“This place here belonged to Vera Sabrowski’s daughter, Anita,” he rambled, as we bounced around another vacant place.  He rattled off names and genealogies, channeling ghosts from the past. “Vera owned that house back there where that pile of furniture was.”  We passed the skeleton of a dog lying against the house, its choke-chain still around its neck.

At another boarded-up shack: “Oh and this one here, a lady had it.  I came by here one day and a guy was coming out with stuff, so I held him at gunpoint for about five minutes,” he chuckled.  “He’d bought the place for back taxes.”

He keeps his gun holstered these days.  Drawing a bead on a couple of area kids a few years ago got him two years probation for brandishing a weapon.     He hadn’t recognized the kids; they’d practically grown up since he’d seen them last.  He stopped them coming from the direction of a burglarized cabin. Their parents called the police; Jack was arrested, his guns confiscated.  These days, the sheriff prefers Jack carry his pistol unloaded.

In the Jeep, we crept through another cluster of cabins while Jack continued to talk: “And those two over there, there’s some kind of battle in court over them.  Matter of fact, technically, I got no right on this property.”  

He drove between the shacks, laying tracks through what in suburban America would be the front yard.
“All I do is I go put some tracks and somebody calls the sheriff or something and—the sheriff pretty well knows my tire tracks—well, they don’t know these; these are the Firestones tires, they’re different than the others.”  

Jack talked a lot about tire tracks.  He told me about tracking criminals back to the scenes of crimes, about photographing tracks to deliver to the sheriff as evidence only to have it ignored or lost or forgotten.  He lays tracks so the place appears occupied, visited, cared-about.  He recognizes his own tracks as he drives around the lonely cabins; he looks for others crossing over his.  Cabin after cabin, his were the only tracks.  

“This one over here,” he said, quickly shifting to another shack and another story, “Steve Staid—his dad and ma had the place—they gave Steve their place, they let him come out here, and he got so juiced and screwed up, I had to call an ambulance.  He was about two days from dying from booze and dehydration.  We just about lost him.”  He paused a moment, lost in a thought.  “I felt real bad about that.  I’ll put some tracks in it.”

Circling through the property, he laid a trail in the dirt and dust, marking the parcel, giving it a pulse, a sign of life.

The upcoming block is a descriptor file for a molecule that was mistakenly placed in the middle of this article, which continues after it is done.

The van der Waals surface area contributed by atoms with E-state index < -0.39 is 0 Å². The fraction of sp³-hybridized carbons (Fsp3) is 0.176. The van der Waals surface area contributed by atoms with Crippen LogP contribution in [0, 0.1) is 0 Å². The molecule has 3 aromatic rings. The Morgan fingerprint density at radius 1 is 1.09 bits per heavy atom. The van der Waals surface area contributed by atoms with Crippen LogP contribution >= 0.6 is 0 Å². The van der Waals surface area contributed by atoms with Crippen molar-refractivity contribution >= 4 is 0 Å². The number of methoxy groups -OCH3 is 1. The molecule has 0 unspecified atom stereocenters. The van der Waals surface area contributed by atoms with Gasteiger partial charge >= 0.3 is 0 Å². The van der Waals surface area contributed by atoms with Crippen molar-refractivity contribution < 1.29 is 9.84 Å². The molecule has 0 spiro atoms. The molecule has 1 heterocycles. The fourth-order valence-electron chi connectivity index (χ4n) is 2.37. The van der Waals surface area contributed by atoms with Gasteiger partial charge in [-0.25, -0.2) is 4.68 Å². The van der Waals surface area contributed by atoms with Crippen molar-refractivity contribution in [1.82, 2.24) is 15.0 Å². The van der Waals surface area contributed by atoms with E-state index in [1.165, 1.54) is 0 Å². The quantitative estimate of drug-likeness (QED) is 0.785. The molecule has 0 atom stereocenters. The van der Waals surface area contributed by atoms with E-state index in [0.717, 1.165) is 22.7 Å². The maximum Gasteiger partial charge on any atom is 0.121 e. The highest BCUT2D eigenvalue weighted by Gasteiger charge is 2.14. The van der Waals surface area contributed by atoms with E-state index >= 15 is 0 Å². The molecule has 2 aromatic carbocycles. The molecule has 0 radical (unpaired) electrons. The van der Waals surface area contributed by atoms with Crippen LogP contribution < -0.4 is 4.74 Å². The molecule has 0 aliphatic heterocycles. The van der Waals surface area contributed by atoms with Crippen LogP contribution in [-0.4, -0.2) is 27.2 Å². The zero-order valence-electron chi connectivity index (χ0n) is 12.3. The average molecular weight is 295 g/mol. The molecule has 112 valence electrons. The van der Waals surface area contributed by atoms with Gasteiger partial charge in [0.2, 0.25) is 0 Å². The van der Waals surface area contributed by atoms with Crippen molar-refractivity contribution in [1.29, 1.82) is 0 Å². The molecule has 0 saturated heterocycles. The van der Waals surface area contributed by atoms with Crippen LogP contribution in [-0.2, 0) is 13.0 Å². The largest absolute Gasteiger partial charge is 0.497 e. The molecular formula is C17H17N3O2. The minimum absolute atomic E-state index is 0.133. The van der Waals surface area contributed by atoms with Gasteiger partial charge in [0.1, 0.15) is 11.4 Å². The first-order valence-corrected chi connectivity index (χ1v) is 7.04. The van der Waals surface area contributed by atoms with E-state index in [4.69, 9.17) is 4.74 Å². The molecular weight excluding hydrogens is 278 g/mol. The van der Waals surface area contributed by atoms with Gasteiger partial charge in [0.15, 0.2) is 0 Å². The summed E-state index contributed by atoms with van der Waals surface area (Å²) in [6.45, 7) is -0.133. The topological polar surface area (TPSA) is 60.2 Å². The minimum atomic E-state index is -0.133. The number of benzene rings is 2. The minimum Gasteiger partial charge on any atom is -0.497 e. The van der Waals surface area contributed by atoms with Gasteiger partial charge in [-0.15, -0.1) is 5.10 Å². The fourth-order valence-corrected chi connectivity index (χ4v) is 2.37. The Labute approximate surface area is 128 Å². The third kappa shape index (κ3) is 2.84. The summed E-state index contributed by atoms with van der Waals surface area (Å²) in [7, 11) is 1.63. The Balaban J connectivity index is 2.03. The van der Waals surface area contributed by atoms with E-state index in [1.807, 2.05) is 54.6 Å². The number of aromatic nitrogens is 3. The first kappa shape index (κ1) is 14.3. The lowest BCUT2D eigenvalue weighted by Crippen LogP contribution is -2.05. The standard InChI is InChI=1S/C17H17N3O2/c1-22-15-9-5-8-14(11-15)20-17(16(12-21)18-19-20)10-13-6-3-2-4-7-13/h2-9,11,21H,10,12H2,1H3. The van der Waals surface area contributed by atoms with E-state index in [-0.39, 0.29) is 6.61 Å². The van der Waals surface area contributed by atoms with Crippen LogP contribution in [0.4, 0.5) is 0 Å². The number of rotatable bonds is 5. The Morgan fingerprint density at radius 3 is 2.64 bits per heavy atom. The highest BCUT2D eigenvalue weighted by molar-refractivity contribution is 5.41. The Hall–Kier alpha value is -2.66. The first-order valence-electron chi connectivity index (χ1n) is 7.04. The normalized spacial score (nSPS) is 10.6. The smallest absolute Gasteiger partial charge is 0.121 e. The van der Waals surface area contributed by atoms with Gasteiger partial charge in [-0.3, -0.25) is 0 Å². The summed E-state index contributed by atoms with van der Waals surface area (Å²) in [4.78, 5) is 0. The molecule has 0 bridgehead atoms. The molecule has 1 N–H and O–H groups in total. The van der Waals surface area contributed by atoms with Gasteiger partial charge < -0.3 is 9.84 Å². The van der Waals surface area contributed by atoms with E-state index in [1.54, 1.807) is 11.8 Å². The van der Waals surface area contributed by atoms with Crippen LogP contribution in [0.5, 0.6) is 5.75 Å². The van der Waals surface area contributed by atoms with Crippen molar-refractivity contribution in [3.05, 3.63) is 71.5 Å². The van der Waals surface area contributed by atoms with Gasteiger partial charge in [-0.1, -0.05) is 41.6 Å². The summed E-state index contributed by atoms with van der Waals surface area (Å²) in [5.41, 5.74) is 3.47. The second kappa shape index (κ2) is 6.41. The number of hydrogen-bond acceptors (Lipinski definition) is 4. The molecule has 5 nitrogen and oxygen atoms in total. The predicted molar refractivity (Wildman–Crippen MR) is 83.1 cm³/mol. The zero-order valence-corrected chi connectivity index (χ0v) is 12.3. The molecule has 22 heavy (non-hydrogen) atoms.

Suddenly, a dust devil’s mushroom cloud caught Jack’s eye.  “I thought that was smoke,” he laughed shielding his eyes against the sun.  His years as a volunteer fireman keep him alert to the threat of fire.  “Oh, but there ain’t nothing over that way.”  

The rising column of dust sparked stories of the friends Jack lost in fires.  Most perished out here because they couldn’t escape the flames, they died trapped by piles of rat-packed papers and junk-become-tinder in their homes.

Then there was the murder-suicide a couple of months ago.  But Jack didn’t see the smoke or even hear the explosion that shook the valley and ripped Tammy McMurray’s house apart, incinerating her and her husband Stewart.  Though Jack’s home is only about a mile away, he’d been working on his Jeep, banging and welding so he even missed the calls on the scanner.  He didn’t arrive until the fire was well out.

Jack broke off his story as we approached the ruins of a homestead cabin virtually buried in scavenged refuse.  “Here’s what ya get faced with out here,” he said, thumbing at the shanty.

The bare dirt lot was covered with remnants of plywood and scrap wood cobbled together into make-shift lean-tos and corrals of pallets littered with rubble.  No water, no electricity, it looked more like a stockyard than a home.  A silhouette stared back at us through a glassless window. “They ain’t got nothing,” Jack muttered, his tinge of sympathy quickly replaced by disgust.  “We give them water and helped them, give them food and helped them, but that’s when they first moved in, but now they’ve got all that shit there.  We’ve just sort of ignored it so far,” he said.  We’ve left them alone.”  

I wondered who he meant by ‘we.’  That shape in the window was the only other soul I saw in three hours of laying tracks.  The artists and writers and snowbirds and retirees were gone for the summer, escaped to cooler climes, visiting the grandkids, spending time on the coast.  Even The Palms bar was closed.  

I thought about that person sitting out there in that cobbled-together shack.  Inside the Jeep, the thermometer read 115.  I was sweating, the air conditioning overpowered by the roasting heat.  You could die out here.  Like the guy whose car broke down on Godwin Road a couple years ago or the one who got stuck scrapping on the Marine Base or that woman in that old broken-down bus.  “We knew she wasn’t gonna make it,” Jack replied.   

Jack stopped the Jeep on a hill overlooking Wonder Valley.  The sky was white with dust; the distant mountains floated in a silver mirage that danced with a shower-glass shimmer in the stifling heat.  He pulled a juice bottle filled with ice water from behind his seat and poured himself a glass.  He fell silent and, as the Jeep idled, the furnace-hot breeze worked to erase his tracks.•